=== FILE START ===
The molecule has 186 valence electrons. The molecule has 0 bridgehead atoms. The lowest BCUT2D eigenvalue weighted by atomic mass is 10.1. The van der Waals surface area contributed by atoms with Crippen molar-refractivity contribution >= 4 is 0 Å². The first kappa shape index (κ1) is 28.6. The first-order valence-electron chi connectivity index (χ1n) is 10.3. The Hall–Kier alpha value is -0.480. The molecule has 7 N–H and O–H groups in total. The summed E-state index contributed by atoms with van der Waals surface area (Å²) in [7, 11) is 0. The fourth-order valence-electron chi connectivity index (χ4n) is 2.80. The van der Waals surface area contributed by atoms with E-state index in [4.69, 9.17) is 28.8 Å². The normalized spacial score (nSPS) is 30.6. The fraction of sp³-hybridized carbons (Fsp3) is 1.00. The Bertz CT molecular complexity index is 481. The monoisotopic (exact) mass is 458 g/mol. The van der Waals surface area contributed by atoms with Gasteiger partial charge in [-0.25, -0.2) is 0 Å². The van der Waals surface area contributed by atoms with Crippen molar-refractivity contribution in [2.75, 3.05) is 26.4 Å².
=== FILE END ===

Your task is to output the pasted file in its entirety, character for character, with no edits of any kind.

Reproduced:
The molecule has 186 valence electrons. The molecule has 0 bridgehead atoms. The lowest BCUT2D eigenvalue weighted by atomic mass is 10.1. The van der Waals surface area contributed by atoms with Crippen molar-refractivity contribution >= 4 is 0 Å². The first kappa shape index (κ1) is 28.6. The first-order valence-electron chi connectivity index (χ1n) is 10.3. The Hall–Kier alpha value is -0.480. The molecule has 7 N–H and O–H groups in total. The summed E-state index contributed by atoms with van der Waals surface area (Å²) in [7, 11) is 0. The fourth-order valence-electron chi connectivity index (χ4n) is 2.80. The van der Waals surface area contributed by atoms with E-state index in [4.69, 9.17) is 28.8 Å². The normalized spacial score (nSPS) is 30.6. The fraction of sp³-hybridized carbons (Fsp3) is 1.00. The Bertz CT molecular complexity index is 481. The monoisotopic (exact) mass is 458 g/mol. The van der Waals surface area contributed by atoms with Gasteiger partial charge in [-0.25, -0.2) is 0 Å². The van der Waals surface area contributed by atoms with Crippen molar-refractivity contribution in [2.75, 3.05) is 26.4 Å².